People join companies; they leave managers. To keep your team happy and engaged, you need great managers — not free lunches or yoga classes! As Gallup notes, “Managers account for at least 70% of variance in employee engagement scores.” Great managers are not just born; they are continually advancing their skills and those of their employees. Failure to develop sufficient leadership is one of the three biggest barriers to growth.
So, what does a great manager do to keep their team happy and engaged? According to the data, periodic one-on-one coaching ranked as the No. 1 key to being a successful leader. From our experience, great managers must focus these coaching sessions on the five main activities of successful managers. In reverse order of importance, these activities are:
5. Hire less with higher pay.
Compensation is a lot less effective as a motivational tool than we originally thought. People will sacrifice certain perks to work with a company that has a worthy purpose and is making a difference. Does that make compensation irrelevant? Of course not! If companies aren’t competitive, it is challenging for them to attract and keep the best talent.
The key to affording higher wages is having a lower total wage cost as a percent of revenue. You have to remain competitive, and the best companies know that one great person can replace three good ones. Through rigorous selection, they get the absolute best talent in the door, pay employees above-market rates, and invest heavily in training and development to make them more productive.
When it comes to the key people who absolutely drive performance, great managers simply do whatever it takes to keep them on board, including offering a customized compensation package. You need to be creative and flexible to keep your top talent happy.
4. Give recognition and show appreciation.
Studies have shown that for people to be happy and productive at work, they need to experience positive interactions (appreciation and praise) versus negative interactions (reprimands and criticism) with their manager in a ratio of at least 3:1. The way people want to receive recognition varies greatly, so successful managers test different approaches and observe reactions until they find the triggers that work best for each of their people.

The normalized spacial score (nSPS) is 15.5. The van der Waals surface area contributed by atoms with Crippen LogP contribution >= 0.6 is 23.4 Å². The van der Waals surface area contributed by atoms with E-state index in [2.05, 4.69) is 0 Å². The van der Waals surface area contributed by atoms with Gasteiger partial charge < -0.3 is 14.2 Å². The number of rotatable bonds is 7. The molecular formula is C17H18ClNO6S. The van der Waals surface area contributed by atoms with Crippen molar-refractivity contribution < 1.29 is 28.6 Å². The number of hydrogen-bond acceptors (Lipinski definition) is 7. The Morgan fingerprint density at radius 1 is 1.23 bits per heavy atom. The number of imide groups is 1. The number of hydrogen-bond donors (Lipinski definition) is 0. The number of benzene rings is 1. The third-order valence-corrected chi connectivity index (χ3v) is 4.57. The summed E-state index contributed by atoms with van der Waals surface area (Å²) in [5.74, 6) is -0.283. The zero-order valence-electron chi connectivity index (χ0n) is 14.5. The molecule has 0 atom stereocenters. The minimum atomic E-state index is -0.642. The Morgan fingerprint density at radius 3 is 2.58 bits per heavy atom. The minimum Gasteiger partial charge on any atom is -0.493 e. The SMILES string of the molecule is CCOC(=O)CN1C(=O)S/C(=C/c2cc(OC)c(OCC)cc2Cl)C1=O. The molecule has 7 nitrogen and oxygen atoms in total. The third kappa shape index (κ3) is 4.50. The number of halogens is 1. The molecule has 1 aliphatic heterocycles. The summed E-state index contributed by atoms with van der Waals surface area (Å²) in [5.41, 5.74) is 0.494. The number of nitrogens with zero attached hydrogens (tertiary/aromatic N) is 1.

3. Set clear expectations and provide a line of sight.
Great managers explain to their employees how their work directly contributes to the greater objectives of the company and help them align their individual priorities with those of the firm. Can your employees explain how what they’re doing helps achieve your company’s purpose, strategy, and brand promise?
Once people understand their role and contribution, great managers set clear and consistent expectations about the outcomes of their team’s work. By defining the “what” and not the “how,” great managers give employees the autonomy to find their own way of achieving these goals. Having the liberty to figure things out for themselves and apply their own style is very important for people. Autonomy is one of the three main drivers of human motivation.
2. Stop demotivating and start ‘dehassling.’
The best managers are less concerned about motivating their people and more concerned about not demotivating them.
The No. 1 demotivator for talented people is having to put up with bozos, as Steve Jobs would call them. Nothing is more frustrating for “A” players than having to work with “B” and “C” players who slow them down and suck their energy. In that sense, “The best thing you can do for employees — a perk better than foosball or free sushi — is hire only ‘A’ players to work alongside them. Excellent colleagues trump everything else,” explains Patty McCord, former chief talent officer at Netflix, in a recent Harvard Business Review article.
Fixing people issues for your team can also mean “firing” a client. Firing such clients can gain managers huge respect internally. The negative financial impact is usually counteracted by the immediate rise in the spirits and productivity of your team.
1. Help people play to their strengths.
What ultimately sets great managers apart from the merely good ones is that they help their people play to their strengths. A strength isn’t just something you’re good at; it literally gives you strength and gives you energy. In turn, a weakness is something that, though you may be good at it, drains the life out of you.
Thus, a key function of great managers is helping individual employees refocus and prune their jobs over time, so they focus more on activities that give them strength and less on activities that make them weak. The companies that minimize draining tasks will have a more energized team.
Lois Melbourne, CEO of Texas-based Aquire, has taken a page from strengths guru Marcus Buckingham. Instead of hiring more (and extremely difficult-to-find) programmers to keep up with the rapid growth of her HR software firm, she’s focused on making her existing programmers happier and more energized.
To do this, Buckingham suggests taking a couple weeks to document all the activities you either love or loathe. This is precisely what Melbourne has her programmers do regularly. She wants to know all of the activities that drain their energy and keep them away from their primary strength: programming. She then eliminates the activities no one should have to do (they creep into every job) and uses the remaining list to create a job scorecard for a new position to be filled by someone who loves to do what others hate. The result is happier, more productive, and loyal programmers.
Finding employees’ strengths and focusing on those assets is the most powerful management tool we can suggest. And it goes hand in hand with dehassling a person’s job. Embracing strengths-based management practices will bring you more fulfilled, happier, and engaged employees who will lift themselves and your organization to new levels of energy and performance.